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By Frank Gruber
I am one of those sports fans who is tribal about it. The game never means much to me unless I am rooting for one side or the other based on some primitive connection, which generally relates to where I grew up; the teams that mean the most to me are the Philadelphia Phillies and the Temple University basketball team (the latter because my dad taught at Temple and he'd get me tickets to their games).
Other than these mother's milk connections, I don't care much for sports and I am no athlete.
But I had a kid eighteen years ago and no one told me how many soccer games I would attend (and even coach, before the kids' skill levels surpassed my knowledge level).
I attended three more games last week -- and they were among the most exciting sporting events I have ever witnessed. They were, you may know by now, the three games the Santa Monica High School boys soccer team won to win the first ever Southern California high school soccer tournament.
The championship game, Saturday in Downey, against an excellent team from Poway near San Diego, was the most exciting game ever.
And was it tribal!
No, my son Henry was not on the team. But he used to be on it -- in ninth and tenth grades. He was a reserve, spent most of the time on the bench, and ultimately left the team in eleventh grade because it conflicted with jazz band, and he was better playing saxophone than playing soccer. (Jazz band -- another great Samohi program.)
But for two years I attended nearly every game, and I watched the boys in Henry's cohort play -- first on the freshman/sophomore team, then junior varsity. I sat in the stands with their parents. And these were the same boys Henry had played AYSO soccer with since they were little. Call it modern, middle-class tribalism.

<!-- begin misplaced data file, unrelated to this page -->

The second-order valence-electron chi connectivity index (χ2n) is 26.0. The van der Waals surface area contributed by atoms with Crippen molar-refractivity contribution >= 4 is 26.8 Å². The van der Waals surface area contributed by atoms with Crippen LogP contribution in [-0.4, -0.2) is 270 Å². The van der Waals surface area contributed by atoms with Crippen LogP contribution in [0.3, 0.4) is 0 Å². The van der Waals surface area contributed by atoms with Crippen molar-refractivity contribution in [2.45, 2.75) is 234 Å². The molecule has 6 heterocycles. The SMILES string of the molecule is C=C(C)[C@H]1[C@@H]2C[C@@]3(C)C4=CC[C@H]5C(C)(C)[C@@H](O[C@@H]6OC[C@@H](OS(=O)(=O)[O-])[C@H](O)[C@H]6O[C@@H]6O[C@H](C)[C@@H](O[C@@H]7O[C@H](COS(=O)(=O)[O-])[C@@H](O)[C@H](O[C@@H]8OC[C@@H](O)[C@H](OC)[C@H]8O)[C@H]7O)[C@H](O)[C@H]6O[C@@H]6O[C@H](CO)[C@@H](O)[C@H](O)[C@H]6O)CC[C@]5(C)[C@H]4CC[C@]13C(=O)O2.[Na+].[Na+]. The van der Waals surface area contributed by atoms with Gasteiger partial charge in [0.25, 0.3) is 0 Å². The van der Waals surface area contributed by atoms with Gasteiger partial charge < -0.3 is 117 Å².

I knew boys were good, since they rarely lost, but not knowing much about soccer, I didn't know just how good they were.
On Saturday in Downey I found out. These boys -- now young men -- won, 2-1, in overtime, on skills and stamina. The (large) crowd from Santa Monica cheered, "Undefeated, undefeated," because that's what they were -- their record was 21-0-1.
To win its last games, the team overcame the loss of their star regular goalkeeper, Alex Kovacs, who was kicked in the face in Tuesday's game and couldn't play in the finals because his eye was still swollen.
Sophomore Michael Friedman took his place, the invincible defense stepped up another notch, young Friedman did all he was asked to do, and they won.
For more photos and to get a sense of the excitement the team has generated, log on to the Samohi soccer website [http://www.samohisoccer.com/].
* * *
All this excitement reminds me of one sobering thought -- Henry is graduating in June and my wife and I will soon be empty-nesters. But I won't bore you with our impending angst. Instead I'll try to tie our angst into bigger issues affecting Santa Monica.
Last month the New York Times ran a travel article on Santa Monica. Maybe you saw it, but if not, here's the link. While I have been wary about accuracy in the paper of record ever since it printed stories by Judith Miller that paved the way for the invasion of Iraq, I was a little surprised to see that the article says that Santa Monica's population is 96,000.